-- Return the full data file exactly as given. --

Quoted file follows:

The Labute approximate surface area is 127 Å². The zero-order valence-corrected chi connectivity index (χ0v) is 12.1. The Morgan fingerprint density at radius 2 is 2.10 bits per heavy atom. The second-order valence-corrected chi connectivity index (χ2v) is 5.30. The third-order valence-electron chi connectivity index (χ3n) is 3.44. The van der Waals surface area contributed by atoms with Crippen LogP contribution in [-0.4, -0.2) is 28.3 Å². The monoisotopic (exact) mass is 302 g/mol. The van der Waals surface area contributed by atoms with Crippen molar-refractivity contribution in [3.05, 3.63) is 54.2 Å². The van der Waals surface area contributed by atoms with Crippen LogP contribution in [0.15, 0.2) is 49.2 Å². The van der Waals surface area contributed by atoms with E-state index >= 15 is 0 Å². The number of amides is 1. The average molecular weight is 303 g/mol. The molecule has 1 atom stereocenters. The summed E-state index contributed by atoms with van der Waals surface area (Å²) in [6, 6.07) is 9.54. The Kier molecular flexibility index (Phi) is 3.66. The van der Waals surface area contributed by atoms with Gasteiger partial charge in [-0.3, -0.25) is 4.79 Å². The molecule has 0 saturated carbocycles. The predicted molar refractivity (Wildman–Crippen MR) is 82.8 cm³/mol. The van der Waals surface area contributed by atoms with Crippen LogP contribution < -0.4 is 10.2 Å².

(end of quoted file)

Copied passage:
The Labute approximate surface area is 127 Å². The zero-order valence-corrected chi connectivity index (χ0v) is 12.1. The Morgan fingerprint density at radius 2 is 2.10 bits per heavy atom. The second-order valence-corrected chi connectivity index (χ2v) is 5.30. The third-order valence-electron chi connectivity index (χ3n) is 3.44. The van der Waals surface area contributed by atoms with Crippen LogP contribution in [-0.4, -0.2) is 28.3 Å². The monoisotopic (exact) mass is 302 g/mol. The van der Waals surface area contributed by atoms with Crippen molar-refractivity contribution in [3.05, 3.63) is 54.2 Å². The van der Waals surface area contributed by atoms with Crippen LogP contribution in [0.15, 0.2) is 49.2 Å². The van der Waals surface area contributed by atoms with E-state index >= 15 is 0 Å². The number of amides is 1. The average molecular weight is 303 g/mol. The molecule has 1 atom stereocenters. The summed E-state index contributed by atoms with van der Waals surface area (Å²) in [6, 6.07) is 9.54. The Kier molecular flexibility index (Phi) is 3.66. The van der Waals surface area contributed by atoms with Gasteiger partial charge in [-0.3, -0.25) is 4.79 Å². The molecule has 0 saturated carbocycles. The predicted molar refractivity (Wildman–Crippen MR) is 82.8 cm³/mol. The van der Waals surface area contributed by atoms with Crippen LogP contribution < -0.4 is 10.2 Å².